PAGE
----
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Sponsored by Virginia Representative Bill Goodlatte, H.R. 6136 was a nearly 300 page long bill that sought to overhaul the current American immigration system in its entirety. It was introduced on June 19, 2018  into the 115th Congress, which ran from January 3, 2017 to January 3, 2019. 

This is the most detailed and extensive immigration reform proposal in recent years. 

A summary of the bill follows:

Division A - Border Enforcement

  • Title I: Border Security

    • Strengthen requirements for barriers along the southern border

    • Department of Homeland Security would be required to “improve physical barriers, tactical infrastructure, and technology to achieve situational awareness and operational control of the border.”

    • Deployment of “specific capabilities” to nearly two dozen sectors

    • Requirement for the Commissioner of U.S. Customs and Border Protection to “hire, train, and maintain by 2023 an active duty presence of no fewer than 26,370 full-time agents and 27,725 full-time officers, 1,657 agents for Air and Marine Operations, 300 new K-9 units, 100 horseback officers and 50 horses, an increase of 50 officers for search and rescue operations, an increase of 50 officers focused on tunnel detection and technology, 631 agricultural specialists, no fewer than 550 special agents within the Office of Professional Responsibility, and no fewer than 700 full-time equivalents in the Office of Intelligence.

  • Title II: Emergency Port of Entry Personnel and Infrastructure Funding

    • Construction of new ports of entry on the northern and southern border

    • One month pilot for license plate readers at the top three busiest entry points

    • Deployment of non-intrusive passenger vehicle inspection system

    • Implementation of a “biometric exit data system.”

  • Title III: Visa Security and Integrity

    • New fees assessed with visas to pay for visa security programs

    • Electronic passport biometric screening

    • Individuals from “countries determined high risk” would be subjected to social media reviews

  • Title IV: Transnational Criminal Organization Illicit Spotter Prevention and Elimination

    • Makes hindering and “spotting” of border and custom controls illegal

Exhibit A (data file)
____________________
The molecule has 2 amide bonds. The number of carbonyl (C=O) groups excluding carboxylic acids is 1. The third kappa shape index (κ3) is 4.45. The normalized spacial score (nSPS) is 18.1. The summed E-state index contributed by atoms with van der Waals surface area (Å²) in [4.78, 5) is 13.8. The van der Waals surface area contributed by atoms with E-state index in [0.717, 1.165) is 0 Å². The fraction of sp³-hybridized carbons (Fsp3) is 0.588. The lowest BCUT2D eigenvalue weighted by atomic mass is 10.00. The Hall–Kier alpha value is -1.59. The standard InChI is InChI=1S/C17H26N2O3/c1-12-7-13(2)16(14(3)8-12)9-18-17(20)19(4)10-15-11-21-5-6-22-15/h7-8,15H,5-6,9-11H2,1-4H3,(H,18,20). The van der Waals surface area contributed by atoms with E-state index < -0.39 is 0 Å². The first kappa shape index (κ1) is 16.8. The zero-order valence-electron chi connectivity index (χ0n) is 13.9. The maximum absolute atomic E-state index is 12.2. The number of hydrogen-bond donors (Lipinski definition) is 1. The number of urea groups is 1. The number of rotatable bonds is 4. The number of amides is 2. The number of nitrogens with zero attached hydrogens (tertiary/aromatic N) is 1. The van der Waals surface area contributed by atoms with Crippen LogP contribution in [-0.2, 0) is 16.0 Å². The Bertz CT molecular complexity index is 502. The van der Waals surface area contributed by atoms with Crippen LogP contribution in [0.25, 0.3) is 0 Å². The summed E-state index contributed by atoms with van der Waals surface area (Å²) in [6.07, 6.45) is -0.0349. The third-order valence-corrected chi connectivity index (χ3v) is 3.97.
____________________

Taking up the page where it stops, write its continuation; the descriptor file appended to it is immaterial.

Division B - Immigration Reform

  • Title I: Lawful Status for Certain Children Arrivals

    •  Grants “contingent non-immigrant status to individuals in the Deferred Action for Childhood Arrivals category.”

    • Applicants for the program must be under 31, enrolled in an education institute or have a diploma/GED, with no criminal convictions

    • Applicants must pay a $1000 fee in exchange for 6 years of “continent nonimmigrant” status, with additional 6-year terms available

  • Title II: Immigrant Visa Allocations and Priorities

    • Eliminates diversity lottery in exchange for 55,000 merit-based visas

    • Eliminates Married Children of U.S. Citizens and Siblings of Adult U.S. Citizens visas in exchanged for employment-based visas

    • Applicants would “garner prioritization” based on:

      • Education level

      • English language proficiency

      • Military service

      • Continuous employment

    • Green cards available at the rate of 78,400 per year

  • Title III: Unaccompanied Alien Children; Interior Immigration Enforcement

    • Equal treatment of all unaccompanied minors by “ensuring the safe and expeditious return to their home country of children from both contiguous and noncontiguous countries, unless the child has a legitimate asylum claim.”

      • These children must not be separated from their parents while in custody

    • Undocumented immigrants who are “dangerous criminals” must stay in detention until they are removed from the US

    • Prevents the entry of gang members and terrorists

  • Title IV: Asylum Reform

    • “Combats asylum fraud by increasing the credible fear standard to require a determination that is ‘more probable than not’ that the asylum seeker’s statements are true”

  • Title V: USCIS

    • U.S. Citizenship and Immigration Services are exempt from the Paperwork Reduction Act for three years

The bill failed in the House on June 27, 2018 with a vote of 121-301 against. 

Why the Bill Failed: Views from the Senate and House

Goodlatte’s bill failed with nearly half of Republican voters and all Democrat voters in the House voting against it. Many found that the bill was blatantly partisan. 

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Representative Jeff Denham (R-CA) told ABC News, “What was obvious today is that Republicans cannot pass a 218 Republican bill, just as Democrats couldn't pass one in 2010… It's important to recognize that it's going to take a bipartisan bill that both addresses border security as well as a permanent fix for Dreamers.”

Rep. Carlos Curbelo (R-FL) agreed with his peer. He said, “What we witnessed today was a minority of Republicans joining every Democrat in the House to double down on a failed, broken, inefficient, unfair and at times cruel immigration system. They prefer the petty politics of immigration instead of the solutions for immigration.”